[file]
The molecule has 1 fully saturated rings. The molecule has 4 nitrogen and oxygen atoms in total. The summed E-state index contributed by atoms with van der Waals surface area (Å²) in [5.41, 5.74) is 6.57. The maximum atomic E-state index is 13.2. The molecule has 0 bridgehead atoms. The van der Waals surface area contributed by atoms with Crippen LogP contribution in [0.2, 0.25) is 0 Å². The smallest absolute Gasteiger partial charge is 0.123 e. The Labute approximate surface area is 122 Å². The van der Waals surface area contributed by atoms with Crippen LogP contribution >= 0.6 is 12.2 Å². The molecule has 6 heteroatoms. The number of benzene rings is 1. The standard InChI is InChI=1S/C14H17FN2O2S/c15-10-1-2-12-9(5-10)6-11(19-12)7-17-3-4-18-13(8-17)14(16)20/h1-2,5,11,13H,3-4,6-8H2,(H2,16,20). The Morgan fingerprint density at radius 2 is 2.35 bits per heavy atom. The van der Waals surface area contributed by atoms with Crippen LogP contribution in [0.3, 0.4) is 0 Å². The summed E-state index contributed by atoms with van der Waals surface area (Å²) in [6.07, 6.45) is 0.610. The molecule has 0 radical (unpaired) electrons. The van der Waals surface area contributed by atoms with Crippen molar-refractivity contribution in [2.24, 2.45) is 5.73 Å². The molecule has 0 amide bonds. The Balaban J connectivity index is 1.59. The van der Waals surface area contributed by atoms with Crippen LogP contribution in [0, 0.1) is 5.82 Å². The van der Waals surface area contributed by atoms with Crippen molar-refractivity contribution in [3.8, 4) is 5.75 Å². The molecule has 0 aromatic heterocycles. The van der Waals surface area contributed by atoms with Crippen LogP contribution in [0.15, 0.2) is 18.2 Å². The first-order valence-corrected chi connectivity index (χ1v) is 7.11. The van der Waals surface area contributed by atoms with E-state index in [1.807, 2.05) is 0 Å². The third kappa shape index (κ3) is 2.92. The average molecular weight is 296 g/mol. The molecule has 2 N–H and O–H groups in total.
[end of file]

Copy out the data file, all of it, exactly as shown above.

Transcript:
The molecule has 1 fully saturated rings. The molecule has 4 nitrogen and oxygen atoms in total. The summed E-state index contributed by atoms with van der Waals surface area (Å²) in [5.41, 5.74) is 6.57. The maximum atomic E-state index is 13.2. The molecule has 0 bridgehead atoms. The van der Waals surface area contributed by atoms with Crippen LogP contribution in [0.2, 0.25) is 0 Å². The smallest absolute Gasteiger partial charge is 0.123 e. The Labute approximate surface area is 122 Å². The van der Waals surface area contributed by atoms with Crippen LogP contribution >= 0.6 is 12.2 Å². The molecule has 6 heteroatoms. The number of benzene rings is 1. The standard InChI is InChI=1S/C14H17FN2O2S/c15-10-1-2-12-9(5-10)6-11(19-12)7-17-3-4-18-13(8-17)14(16)20/h1-2,5,11,13H,3-4,6-8H2,(H2,16,20). The Morgan fingerprint density at radius 2 is 2.35 bits per heavy atom. The van der Waals surface area contributed by atoms with Crippen LogP contribution in [0.3, 0.4) is 0 Å². The summed E-state index contributed by atoms with van der Waals surface area (Å²) in [6.07, 6.45) is 0.610. The molecule has 0 radical (unpaired) electrons. The van der Waals surface area contributed by atoms with Crippen molar-refractivity contribution in [2.24, 2.45) is 5.73 Å². The molecule has 0 amide bonds. The Balaban J connectivity index is 1.59. The van der Waals surface area contributed by atoms with Crippen LogP contribution in [0, 0.1) is 5.82 Å². The van der Waals surface area contributed by atoms with Crippen molar-refractivity contribution in [3.8, 4) is 5.75 Å². The molecule has 0 aromatic heterocycles. The van der Waals surface area contributed by atoms with Crippen LogP contribution in [0.15, 0.2) is 18.2 Å². The first-order valence-corrected chi connectivity index (χ1v) is 7.11. The van der Waals surface area contributed by atoms with E-state index in [1.807, 2.05) is 0 Å². The third kappa shape index (κ3) is 2.92. The average molecular weight is 296 g/mol. The molecule has 2 N–H and O–H groups in total.